Juvenile yellow tangs tend to live deeper and farther from the reefs, where it’s safer for them to grow and develop. This is due to their CLEAR larval stage (you got it – another color change). As part of the plankton, they hang out in the deepest part of the oceans. They don’t shift closer to shallower coral reefs until they mature into adults.
As you can see in the image above, I was fortunate to see shoals of yellow tang off the coast of the Big Island of Hawaii during a dive. They’re one of the smallest of the surgeonfish, and the shoals provide additional defense for them. At night, they’ll divide and find their own crevices to hide in for the night.
Yellow tangs have historically been Hawaii’s largest fish export. They made up 80% of all fish caught for the aquarium trade. In 1990, Fish Replenishment Areas were set up off the Kona Coast, preventing fish collection for aquarium sales in 30% of the area.
Currently, the yellow tang population is listed as stable with no shortage of specimens in the areas where collection is allowed. The yellow tang will likely remain one of the most popular saltwater fish, as long as legislation allows.
Yellow tangs constantly swim and graze on the surfaces in your tank. It’s recommended to keep them in a tank with at least 90 gallons (341L) to allow them sufficient room to swim and find new sources of algae. Within that pointed “nose,” they have flexible comb-teeth. This allows them to pry seaweed and algae from live rock and corals. In the wild, their grazing habits prevent the greenery from outcompeting corals for space on the reef. And it’s a job they engage in ALL DAY.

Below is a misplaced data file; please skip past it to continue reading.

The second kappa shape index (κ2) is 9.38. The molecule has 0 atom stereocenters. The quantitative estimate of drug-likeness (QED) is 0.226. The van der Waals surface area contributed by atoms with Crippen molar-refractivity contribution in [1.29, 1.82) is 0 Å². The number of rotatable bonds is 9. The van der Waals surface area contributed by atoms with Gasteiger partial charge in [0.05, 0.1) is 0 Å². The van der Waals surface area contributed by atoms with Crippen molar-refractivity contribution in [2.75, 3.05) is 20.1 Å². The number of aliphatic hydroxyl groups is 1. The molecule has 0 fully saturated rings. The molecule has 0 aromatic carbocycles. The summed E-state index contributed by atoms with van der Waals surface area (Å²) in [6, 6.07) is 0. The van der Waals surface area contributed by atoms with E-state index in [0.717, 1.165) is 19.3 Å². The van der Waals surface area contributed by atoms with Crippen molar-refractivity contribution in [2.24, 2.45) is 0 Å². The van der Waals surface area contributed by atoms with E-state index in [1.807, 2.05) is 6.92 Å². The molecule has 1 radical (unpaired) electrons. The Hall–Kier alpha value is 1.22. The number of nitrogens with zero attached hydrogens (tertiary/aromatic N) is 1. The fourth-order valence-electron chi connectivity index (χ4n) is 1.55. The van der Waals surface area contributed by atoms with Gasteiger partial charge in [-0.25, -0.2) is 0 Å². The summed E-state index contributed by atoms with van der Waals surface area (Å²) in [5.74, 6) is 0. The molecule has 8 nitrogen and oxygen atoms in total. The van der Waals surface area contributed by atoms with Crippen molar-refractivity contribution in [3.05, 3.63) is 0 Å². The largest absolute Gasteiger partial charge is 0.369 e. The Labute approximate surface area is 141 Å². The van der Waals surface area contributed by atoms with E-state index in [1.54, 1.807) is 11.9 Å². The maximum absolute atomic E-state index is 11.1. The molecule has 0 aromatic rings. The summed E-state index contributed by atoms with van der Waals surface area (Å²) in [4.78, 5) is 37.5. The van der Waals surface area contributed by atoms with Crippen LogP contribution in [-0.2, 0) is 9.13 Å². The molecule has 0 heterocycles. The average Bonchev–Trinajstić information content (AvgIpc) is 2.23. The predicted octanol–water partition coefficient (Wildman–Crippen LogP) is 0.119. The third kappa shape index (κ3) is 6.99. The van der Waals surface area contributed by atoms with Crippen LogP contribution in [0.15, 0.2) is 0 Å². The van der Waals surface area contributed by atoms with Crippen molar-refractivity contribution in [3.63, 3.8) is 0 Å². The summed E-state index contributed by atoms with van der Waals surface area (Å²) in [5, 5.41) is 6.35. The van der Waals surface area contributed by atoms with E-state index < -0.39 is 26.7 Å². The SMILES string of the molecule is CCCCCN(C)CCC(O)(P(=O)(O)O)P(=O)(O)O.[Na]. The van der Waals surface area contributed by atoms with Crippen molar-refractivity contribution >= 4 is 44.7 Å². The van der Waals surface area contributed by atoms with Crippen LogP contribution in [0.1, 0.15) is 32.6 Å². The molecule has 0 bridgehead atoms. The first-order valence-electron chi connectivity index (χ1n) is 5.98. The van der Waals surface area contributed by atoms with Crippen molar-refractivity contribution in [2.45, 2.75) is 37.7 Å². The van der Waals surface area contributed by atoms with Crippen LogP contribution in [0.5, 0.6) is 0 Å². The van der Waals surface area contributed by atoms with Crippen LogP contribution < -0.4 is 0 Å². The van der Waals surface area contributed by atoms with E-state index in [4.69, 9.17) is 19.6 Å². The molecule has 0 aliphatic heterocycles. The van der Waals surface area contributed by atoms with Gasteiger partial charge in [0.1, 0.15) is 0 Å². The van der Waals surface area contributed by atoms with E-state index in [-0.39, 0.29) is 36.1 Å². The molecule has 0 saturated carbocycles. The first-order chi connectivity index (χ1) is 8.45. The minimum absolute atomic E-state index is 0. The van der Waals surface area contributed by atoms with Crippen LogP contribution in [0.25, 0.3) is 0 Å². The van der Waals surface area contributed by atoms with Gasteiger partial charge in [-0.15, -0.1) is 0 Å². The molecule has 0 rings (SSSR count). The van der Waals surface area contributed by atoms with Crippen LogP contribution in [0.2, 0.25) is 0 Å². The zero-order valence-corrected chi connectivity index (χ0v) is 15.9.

Yellow tangs often arrive at pet stores small (sometimes 2 inches/5cm or smaller). But it’s important to keep in mind that these tiny rays of sunshine will grow to be 8-inch (20cm) fish darting around. They need LOTS of room to move around. So rather than worrying about upgrading to a new tank down the road, start with an aquarium they can happily grow into.
Yellow tangs are bold and active fish that will remain visible in your tank during the day, ducking into a crevice to sleep at night. You’ll notice them in the upper portions of the tank during their active periods, but they’ll need rocks and coral at the bottom of the tank. The structures provide their food sources, as well as hiding places. While they have big personalities, they ARE on the menu for plenty of larger, more aggressive fish. So you want to have plenty of room for ALL of your yellow tang’s needs.
Determining the minimum appropriate tank size for yellow tangs is one of the larger controversies in the hobby. Some sources recommend at least 6 feet (1.8m) of linear open space for your tangs to swim in. You’ll find plenty of chat forums that seem to have groups of yellow tang vigilantes who have made it their mission to protect tangs from tanks that are too small. To stay safe on the forums and avoid getting shamed, don’t keep tangs in tanks under 90 gallons (341L). And make sure they have lots of free space to swim in the open!
You can easily set up an aquarium that combines their needs beautifully. And since the yellow tang doesn’t have any specific water quality needs, all you need to do is maintain stable levels of the key water parameters and use a high-quality salt mix.